How to Eat More Veggies: KISS for Meal Prep

Meal prep is awfully popular, and for good reason. It saves you time cooking throughout a busy week, allows you to budget better, keeps you on track with your goals and ensures you're hitting nutritional needs.


What ever diet you follow or dietary preferences you may have, including more vegetables will never steer you wrong. Sometimes, however, getting enough nutrients in can be difficult. It's why we consume juice and have to really fill out meals with higher quality produce. 

While preparing food and getting enough nutrients can be difficult, being healthy should not be burdensome. It should be fun, light, provide peace of mind and leave you with a satisfied sense of accomplishment. For that reason I'm implementing, and urge you too as well, to KISS (Keep It Simple, Sexy).

Here are four simple, effective guiding tools you can use to make prepping your meals easier. I can assure you using these tips will help you enjoy prepping, pump you full of great nutrients and save you time.

1. Buy in season, buy local (or organic if you can).

Buying in season is pretty self explanatory. You purchase the produce that is currently most seasonally prime. Based on the time of year, and your geographical location, the available produce will vary. Certain fruits and vegetables only grow at specific times of the year, making the cost, existing nutrients and taste all superior to produce not seasonally harvested.

2. Look for colour.

Colour conveys nutrients. Each colour signifies specific nutrient density each vegetable holds. When you go to select your vegetables, aim to incorporate various colours into your cart. Fill your plate with colours. It's like the phrase you'll often hear to "eat the rainbow"–and you really should. By doing this, you're broadening your micronutrient consumption seamlessly.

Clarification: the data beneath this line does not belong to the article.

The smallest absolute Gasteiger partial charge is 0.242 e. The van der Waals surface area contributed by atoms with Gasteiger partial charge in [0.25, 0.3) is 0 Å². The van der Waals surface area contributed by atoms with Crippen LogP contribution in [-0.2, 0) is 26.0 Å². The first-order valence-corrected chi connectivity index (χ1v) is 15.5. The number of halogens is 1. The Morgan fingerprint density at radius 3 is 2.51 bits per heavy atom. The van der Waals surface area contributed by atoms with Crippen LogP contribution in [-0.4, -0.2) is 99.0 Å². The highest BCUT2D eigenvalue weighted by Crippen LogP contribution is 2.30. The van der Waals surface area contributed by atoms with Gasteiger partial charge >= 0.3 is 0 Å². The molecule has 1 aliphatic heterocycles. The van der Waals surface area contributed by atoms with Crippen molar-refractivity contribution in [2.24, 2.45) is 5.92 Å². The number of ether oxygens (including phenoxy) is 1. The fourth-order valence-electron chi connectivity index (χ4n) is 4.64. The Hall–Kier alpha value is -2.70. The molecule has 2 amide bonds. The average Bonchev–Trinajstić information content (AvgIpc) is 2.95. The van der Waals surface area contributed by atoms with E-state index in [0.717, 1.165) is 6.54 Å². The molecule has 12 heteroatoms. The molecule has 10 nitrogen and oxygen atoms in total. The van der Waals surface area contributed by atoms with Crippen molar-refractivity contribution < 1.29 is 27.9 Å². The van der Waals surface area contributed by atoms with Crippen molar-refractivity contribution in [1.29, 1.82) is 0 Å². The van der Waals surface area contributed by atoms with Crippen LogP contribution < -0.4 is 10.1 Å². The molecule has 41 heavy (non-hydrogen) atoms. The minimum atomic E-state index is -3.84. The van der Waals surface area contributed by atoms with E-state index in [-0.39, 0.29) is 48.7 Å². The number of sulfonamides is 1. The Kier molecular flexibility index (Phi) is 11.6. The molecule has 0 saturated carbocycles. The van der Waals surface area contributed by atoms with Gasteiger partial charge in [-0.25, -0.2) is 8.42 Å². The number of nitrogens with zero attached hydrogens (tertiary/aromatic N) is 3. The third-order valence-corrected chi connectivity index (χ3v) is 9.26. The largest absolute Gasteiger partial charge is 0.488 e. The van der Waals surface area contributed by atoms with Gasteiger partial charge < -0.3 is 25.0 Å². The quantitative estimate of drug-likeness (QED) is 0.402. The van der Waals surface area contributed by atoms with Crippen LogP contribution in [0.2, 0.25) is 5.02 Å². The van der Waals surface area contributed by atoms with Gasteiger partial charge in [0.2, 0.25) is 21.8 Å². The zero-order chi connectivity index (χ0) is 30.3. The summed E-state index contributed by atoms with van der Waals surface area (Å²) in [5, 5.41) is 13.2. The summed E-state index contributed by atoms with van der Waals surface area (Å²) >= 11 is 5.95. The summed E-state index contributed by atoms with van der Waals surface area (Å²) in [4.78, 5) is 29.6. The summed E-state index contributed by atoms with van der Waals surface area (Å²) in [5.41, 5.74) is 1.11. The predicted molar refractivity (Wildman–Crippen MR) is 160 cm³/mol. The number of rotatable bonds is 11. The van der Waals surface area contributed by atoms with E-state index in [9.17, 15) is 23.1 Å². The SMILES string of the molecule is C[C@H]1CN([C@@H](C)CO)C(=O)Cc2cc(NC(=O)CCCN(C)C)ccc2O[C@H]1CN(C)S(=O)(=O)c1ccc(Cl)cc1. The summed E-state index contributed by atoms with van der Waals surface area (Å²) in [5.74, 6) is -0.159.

3. Count nutrients, not calories.

This is a huge one! While we should be conscious of not over eating and being mindful of our caloric intake;  you should ALWAYS preference nutrients over calories. This might mean choosing veggies over another food item in order to maximize your nutrient intake because no two foods are the same. 100 calories from a sweet potato are not the same as 100 calories from a piece of white bread or candy. Focus on getting in more nutrients from vegetables and minimize the non-nutrient rich foods in your diet. 

4. Prep and Roast in bulk.

Cleaning, chopping and/or roasting your vegetables in bulk will allow you to easily grab and add more vegetable so every meal. Once a week, chop and prepare a variety of veggies such as carrots, potatoes, broccoli, zucchinni, onions, brussel sprouts, etc. and leave them in your fridge in containers. You can then grab a large amount out every three days and roast a bunch for dinner, lunch and garnishing.

To put it simply: eat more vegetables, eat in variety, buy in season, and cook in bulk. Try out these tips to get more vegetables into your life and improve your health. Thank you for reading and let me know if you try them out!